FIG. 1 is a schematic diagram of a first implementation of a client, service and storage system;
 FIG. 2 is flowchart of a method of operating the system of FIG. 1;
 FIG. 3 is a schematic diagram of a second implementation of the client, service and storage system;
 FIG. 4 is flowchart of a method of operating the system of FIG. 3;
 FIG. 5 is a schematic diagram of a third implementation of the client, service and storage system; and
 FIG. 6 is flowchart of a method of operating the system of FIG. 5.
 FIG. 1 illustrates a client device 10 connecting to a remote service 12 and, separately, a remote storage 14, both via a network 16. The client device 10 could be a conventional desktop computer or a mobile device which is connecting to one or more remote services via the Internet using a browser being run by the client device 10. In the context of the system being described, the use of the word "cloud" refers to a method of delivering a capability that is both distributed amongst multiple machines and is essentially universally accessible. Therefore the cloud storage 14 provides a storage functionality that is distributed amongst many different servers and can be accessed from anywhere with a suitable terminal device that has an Internet connection.
 The system shown in FIG. 1 is concerned with the uploading of the resource 18 to the cloud-aware service 12. The resource 18 could be a file such as a photograph which is being stored on a Flickr system (the cloud storage 14) and is to be uploaded to a web service such a Facebook system (the cloud-aware service 12). The implementation shown in FIG. 1 is based on the assumption that the service 12 is cloud-aware in the sense that it can interact directly with the cloud storage 14 according to the system described below, particularly with reference to FIG. 2. The system works primarily by overriding a web browser file selection dialog box to allow resources 18 from the cloud storage 14 to be selected.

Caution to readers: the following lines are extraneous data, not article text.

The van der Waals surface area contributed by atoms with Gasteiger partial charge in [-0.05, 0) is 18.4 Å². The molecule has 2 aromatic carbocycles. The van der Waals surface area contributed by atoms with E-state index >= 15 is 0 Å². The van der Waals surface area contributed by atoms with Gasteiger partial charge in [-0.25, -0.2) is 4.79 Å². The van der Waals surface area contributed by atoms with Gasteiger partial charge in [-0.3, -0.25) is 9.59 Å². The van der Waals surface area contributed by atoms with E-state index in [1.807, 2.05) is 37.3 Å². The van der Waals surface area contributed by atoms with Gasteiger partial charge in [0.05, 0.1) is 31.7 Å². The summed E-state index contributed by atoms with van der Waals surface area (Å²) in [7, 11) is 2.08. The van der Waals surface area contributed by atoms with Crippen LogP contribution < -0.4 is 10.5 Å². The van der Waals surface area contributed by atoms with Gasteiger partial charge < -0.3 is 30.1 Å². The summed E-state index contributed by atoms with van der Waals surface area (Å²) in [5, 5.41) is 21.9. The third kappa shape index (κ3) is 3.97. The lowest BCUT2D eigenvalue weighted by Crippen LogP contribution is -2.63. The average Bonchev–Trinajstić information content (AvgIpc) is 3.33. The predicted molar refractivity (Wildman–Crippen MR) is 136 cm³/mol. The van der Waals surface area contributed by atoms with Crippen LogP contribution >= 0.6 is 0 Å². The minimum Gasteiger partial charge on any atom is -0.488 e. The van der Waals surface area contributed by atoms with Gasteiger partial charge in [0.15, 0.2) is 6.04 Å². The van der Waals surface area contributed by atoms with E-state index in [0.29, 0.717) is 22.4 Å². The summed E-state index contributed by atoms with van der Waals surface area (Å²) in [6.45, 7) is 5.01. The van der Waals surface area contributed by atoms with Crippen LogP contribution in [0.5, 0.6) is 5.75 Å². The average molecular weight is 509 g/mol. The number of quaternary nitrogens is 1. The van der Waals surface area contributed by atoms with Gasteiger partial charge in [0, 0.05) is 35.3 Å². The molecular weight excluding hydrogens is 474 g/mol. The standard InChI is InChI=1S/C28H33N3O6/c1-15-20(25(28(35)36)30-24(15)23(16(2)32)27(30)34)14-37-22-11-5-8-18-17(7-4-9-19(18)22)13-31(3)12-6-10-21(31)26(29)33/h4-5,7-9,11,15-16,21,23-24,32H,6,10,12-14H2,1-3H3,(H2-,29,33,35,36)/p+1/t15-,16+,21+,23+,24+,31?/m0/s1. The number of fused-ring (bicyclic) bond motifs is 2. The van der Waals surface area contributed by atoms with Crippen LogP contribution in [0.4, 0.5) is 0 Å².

When the client browser requests a web page from a cloud-aware service 12, the service 12 can respond with a new HTTP response header to indicate the cloud authentication code that it will use when requesting the cloud resource. For example:  Date: Mon, 23 May 2005 22:38:34 GMT  Server: Apache/188.8.131.52 (Unix) (Red-Hat/Linux)  Last-Modified: Wed, 8 Jan. 2003 23:11:55 GMT
 Etag: "3f80f-1b6-3e1cb03b"  Accept-Ranges: bytes  Content-Length: 438  Connection: close  Content-Type: text/html; charset=UTF-8  X-Cloud-Auth: abcdefg1234567890
 The presence of the X-Cloud-Auth response header indicates to the client 10 that it supports a server-to-server file transfer. The value of the header is an authorization code that the client 10 will pass to the cloud storage 14 so the cloud storage 14 can authenticate the service 12 when the service 12 requests the resource 18. When the client 10 sends a HTTP POST back to the service 12 with one or more embedded cloud resources 18, the message contents will appear as follows:  POST /Service/Upload HTTP/1.0  User-Agent: HTTPBrowserAgent/1.0  Content-Type: application/x-www-form-urlencoded  Content-Length: 32  X-Cloud-Fields: image1,image2,image3  name=Photo+Collection&image1=http://example.com/cloud/user/image1.jpg&ima- ge2=http://exa mple.com/cloud/user/image2.jpg&image3=http://example.com/cloud/user/image- 3.jpg
 It is possible to use existing methods of transferring the post data, such as URL encoded or MIME encoded. The cloud-aware service 12 will look for the X-Cloud-Fields request header in the post and can identify which fields in the message body will contain a fully qualified URL to the cloud resource 18. The service 12 will then request that URL, either passing its authentication code in the HTTP header immediately, or at a later time.
 FIG. 2 illustrates the steps taken in the operation of the system implementation of FIG. 1. The numbering of the steps in FIG. 2 corresponds to the numbers in circles in FIG. 1. At step 1, the client device 10 requests a web page from the remote service 12. The remote service 12 responds with a header indicating that the service 12 is cloud-aware. At step 2, the user operates the browser on the client device 10 to indicate that they wish to upload the resource 18 from the cloud storage 14. When the user selects "upload" in the browser, they are given the option of accessing the remote storage 14 as an additional drive in the file explorer.
 Once the user selects the resource 18 that is stored by the cloud storage 14, then at step 3, the browser notifies the cloud service 14 to provide an authorization for the specific resource 18 for the specific service 12. At step 4, when the user submits their upload request to the service 12, the authorization received from the cloud storage 14 is passed to the service 12 indicating that cloud storage 14 is the source of the resource 18 to be uploaded. In this way, the modified browser is controlling the access to the cloud storage 14 on behalf of the user, without the need for the service 12 to have permanent access to the remote storage 14.